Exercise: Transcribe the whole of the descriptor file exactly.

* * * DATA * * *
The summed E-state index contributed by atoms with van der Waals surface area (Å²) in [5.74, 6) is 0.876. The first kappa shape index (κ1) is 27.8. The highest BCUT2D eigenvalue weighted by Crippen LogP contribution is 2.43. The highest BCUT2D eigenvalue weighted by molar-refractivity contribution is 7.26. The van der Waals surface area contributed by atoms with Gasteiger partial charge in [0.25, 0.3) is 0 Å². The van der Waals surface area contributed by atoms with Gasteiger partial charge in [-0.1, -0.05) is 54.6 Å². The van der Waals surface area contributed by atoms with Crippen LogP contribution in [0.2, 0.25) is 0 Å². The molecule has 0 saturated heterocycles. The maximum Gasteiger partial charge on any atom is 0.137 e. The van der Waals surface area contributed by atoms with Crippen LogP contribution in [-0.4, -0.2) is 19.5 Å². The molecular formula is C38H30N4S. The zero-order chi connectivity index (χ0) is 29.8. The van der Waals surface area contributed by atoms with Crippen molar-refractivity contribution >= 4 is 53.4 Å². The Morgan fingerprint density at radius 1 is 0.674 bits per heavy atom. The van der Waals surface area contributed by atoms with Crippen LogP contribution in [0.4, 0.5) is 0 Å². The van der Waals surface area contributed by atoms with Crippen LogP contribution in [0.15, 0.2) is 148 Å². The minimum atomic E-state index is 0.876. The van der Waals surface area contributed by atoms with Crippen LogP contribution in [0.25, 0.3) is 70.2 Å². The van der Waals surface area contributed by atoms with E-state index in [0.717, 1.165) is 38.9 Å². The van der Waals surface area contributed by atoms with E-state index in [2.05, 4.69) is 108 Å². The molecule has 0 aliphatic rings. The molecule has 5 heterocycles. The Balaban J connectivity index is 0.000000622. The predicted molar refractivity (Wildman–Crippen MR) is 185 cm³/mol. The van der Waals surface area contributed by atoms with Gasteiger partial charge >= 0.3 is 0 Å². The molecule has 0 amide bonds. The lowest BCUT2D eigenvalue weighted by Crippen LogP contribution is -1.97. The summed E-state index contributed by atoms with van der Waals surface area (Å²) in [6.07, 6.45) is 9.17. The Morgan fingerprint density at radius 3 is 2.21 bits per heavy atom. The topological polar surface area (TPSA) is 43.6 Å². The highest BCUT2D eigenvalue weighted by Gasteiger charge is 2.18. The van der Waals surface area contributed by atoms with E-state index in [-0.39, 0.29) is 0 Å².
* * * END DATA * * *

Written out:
The summed E-state index contributed by atoms with van der Waals surface area (Å²) in [5.74, 6) is 0.876. The first kappa shape index (κ1) is 27.8. The highest BCUT2D eigenvalue weighted by Crippen LogP contribution is 2.43. The highest BCUT2D eigenvalue weighted by molar-refractivity contribution is 7.26. The van der Waals surface area contributed by atoms with Gasteiger partial charge in [0.25, 0.3) is 0 Å². The van der Waals surface area contributed by atoms with Gasteiger partial charge in [-0.1, -0.05) is 54.6 Å². The van der Waals surface area contributed by atoms with Crippen LogP contribution in [0.2, 0.25) is 0 Å². The molecule has 0 saturated heterocycles. The maximum Gasteiger partial charge on any atom is 0.137 e. The van der Waals surface area contributed by atoms with Crippen LogP contribution in [-0.4, -0.2) is 19.5 Å². The molecular formula is C38H30N4S. The zero-order chi connectivity index (χ0) is 29.8. The van der Waals surface area contributed by atoms with Crippen molar-refractivity contribution >= 4 is 53.4 Å². The Morgan fingerprint density at radius 1 is 0.674 bits per heavy atom. The van der Waals surface area contributed by atoms with Crippen LogP contribution in [0.4, 0.5) is 0 Å². The van der Waals surface area contributed by atoms with Crippen LogP contribution in [0.15, 0.2) is 148 Å². The minimum atomic E-state index is 0.876. The van der Waals surface area contributed by atoms with Crippen LogP contribution in [0.25, 0.3) is 70.2 Å². The van der Waals surface area contributed by atoms with E-state index in [0.717, 1.165) is 38.9 Å². The van der Waals surface area contributed by atoms with E-state index in [2.05, 4.69) is 108 Å². The molecule has 0 aliphatic rings. The molecule has 5 heterocycles. The Balaban J connectivity index is 0.000000622. The predicted molar refractivity (Wildman–Crippen MR) is 185 cm³/mol. The van der Waals surface area contributed by atoms with Gasteiger partial charge >= 0.3 is 0 Å². The molecule has 0 amide bonds. The lowest BCUT2D eigenvalue weighted by Crippen LogP contribution is -1.97. The summed E-state index contributed by atoms with van der Waals surface area (Å²) in [6.07, 6.45) is 9.17. The Morgan fingerprint density at radius 3 is 2.21 bits per heavy atom. The topological polar surface area (TPSA) is 43.6 Å². The highest BCUT2D eigenvalue weighted by Gasteiger charge is 2.18. The van der Waals surface area contributed by atoms with E-state index in [-0.39, 0.29) is 0 Å².